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Finance leaders are increasingly asked to help their company stay on course, not just from a budgetary perspective but from a strategic one as well.
At a time when businesses are being tested by momentous geopolitical events, roller-coaster currency exchange rates, and volatile commodity prices, this is no small task. Add to this a higher level of scrutiny from internal and external stakeholders, whose confidence has been shaken by the rising tide of uncertainty, and it becomes clear why CFOs are expected to deliver more accurate information more quickly.
Which brings us to why businesses are turning to automation to make finance processes faster and more efficient. Automated processes allow CFOs and their teams deliver more frequent, accurate reports, complete a financial close more quickly, and crucially dive into company data to instantly deliver strategic insights to other business leaders.
Automated processes allow CFOs and their teams deliver more frequent, accurate reports, complete a financial close more quickly
A new report from CIMA (Chartered Institute of Management Accountants) reveals that 83% of its members support more automation in finance when it saves time and money, or helps combat indecision.
And while there is worry among some finance workers that automation poses a threat to their careers, the opposite is true. If anything, it simply frees them up to focus on more value-adding activity and contribute to future strategies. Two-thirds (62 percent) of respondents to the CIMA survey see automation as a route to greater efficiency.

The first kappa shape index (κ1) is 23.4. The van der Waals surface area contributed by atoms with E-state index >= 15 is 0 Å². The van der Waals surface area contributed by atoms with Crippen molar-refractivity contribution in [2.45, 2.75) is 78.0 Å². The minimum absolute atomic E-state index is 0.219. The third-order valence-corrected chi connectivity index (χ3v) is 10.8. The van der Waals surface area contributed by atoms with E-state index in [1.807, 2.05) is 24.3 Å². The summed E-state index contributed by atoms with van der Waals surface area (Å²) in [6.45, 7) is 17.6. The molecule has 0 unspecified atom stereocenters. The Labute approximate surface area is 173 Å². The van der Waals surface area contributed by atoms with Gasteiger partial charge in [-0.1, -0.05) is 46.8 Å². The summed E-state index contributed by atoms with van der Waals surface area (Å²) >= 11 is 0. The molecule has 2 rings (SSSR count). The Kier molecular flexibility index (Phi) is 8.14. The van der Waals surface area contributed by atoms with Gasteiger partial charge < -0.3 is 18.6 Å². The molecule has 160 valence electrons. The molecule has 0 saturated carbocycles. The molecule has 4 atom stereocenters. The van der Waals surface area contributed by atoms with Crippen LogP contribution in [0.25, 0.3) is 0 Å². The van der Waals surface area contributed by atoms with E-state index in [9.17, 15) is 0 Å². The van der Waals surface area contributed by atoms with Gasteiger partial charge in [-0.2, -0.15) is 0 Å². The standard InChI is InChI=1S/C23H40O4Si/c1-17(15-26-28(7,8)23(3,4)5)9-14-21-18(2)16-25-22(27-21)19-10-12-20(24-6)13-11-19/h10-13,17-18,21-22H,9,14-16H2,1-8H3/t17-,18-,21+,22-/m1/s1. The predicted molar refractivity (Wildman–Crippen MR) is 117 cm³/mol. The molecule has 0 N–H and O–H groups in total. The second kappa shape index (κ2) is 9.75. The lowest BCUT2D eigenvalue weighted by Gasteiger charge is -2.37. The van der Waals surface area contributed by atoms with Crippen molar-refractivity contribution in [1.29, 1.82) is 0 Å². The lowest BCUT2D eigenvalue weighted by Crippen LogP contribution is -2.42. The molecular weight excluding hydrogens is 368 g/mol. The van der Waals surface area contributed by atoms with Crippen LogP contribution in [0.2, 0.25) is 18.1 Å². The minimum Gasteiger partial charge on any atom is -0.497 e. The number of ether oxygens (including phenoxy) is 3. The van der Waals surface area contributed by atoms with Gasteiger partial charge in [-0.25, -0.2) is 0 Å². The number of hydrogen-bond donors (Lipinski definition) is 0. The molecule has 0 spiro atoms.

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Finance professionals understand this need. Our recent survey, Modern Finance: Driving Transformation from Within, found that more than half (54%) of finance leaders support changing the company’s current finance systems to meet needs for greater productivity and agility. Just as tellingly, 43% support making these changes to respond to a greater need for innovation and fresh thinking.
There are many reasons automation is becoming one of the CFO’s greatest allies, but a few points in particular stand out:
Many companies admit they still conduct their reporting using manual data entry and spreadsheets, which results in very long processes that can be held up at many points along the chain. Some of the organizations Oracle works with admit it used to take them upwards of 20 days to complete their financial close in the before they automated their reporting approach.
With automated processes in the cloud, rather than a loosely organized regime of emails and a frustratingly unclear audit trail, any entry or amend made to a report is automatically reflected across every other document it impacts. This means everyone is working with the same, up-to-date information.
All this adds up to a faster process and a clearer audit trail, which in turn allows businesses to share reports as and when stakeholders need an update, not just on a quarterly basis.
With a more unified and accurate reporting process also comes greater accuracy
CFOs need to make decisions quickly and be certain they are based on sound information. Making sure the right data is in the right hands at the right time, and that it is accurate is absolutely crucial for the modern CFO. Manual processes simply aren’t up the task.
With a more unified and accurate reporting process also comes greater accuracy. Manual processes typically involve many players working with many versions of many spreadsheets, and therefore open the door to many potential errors.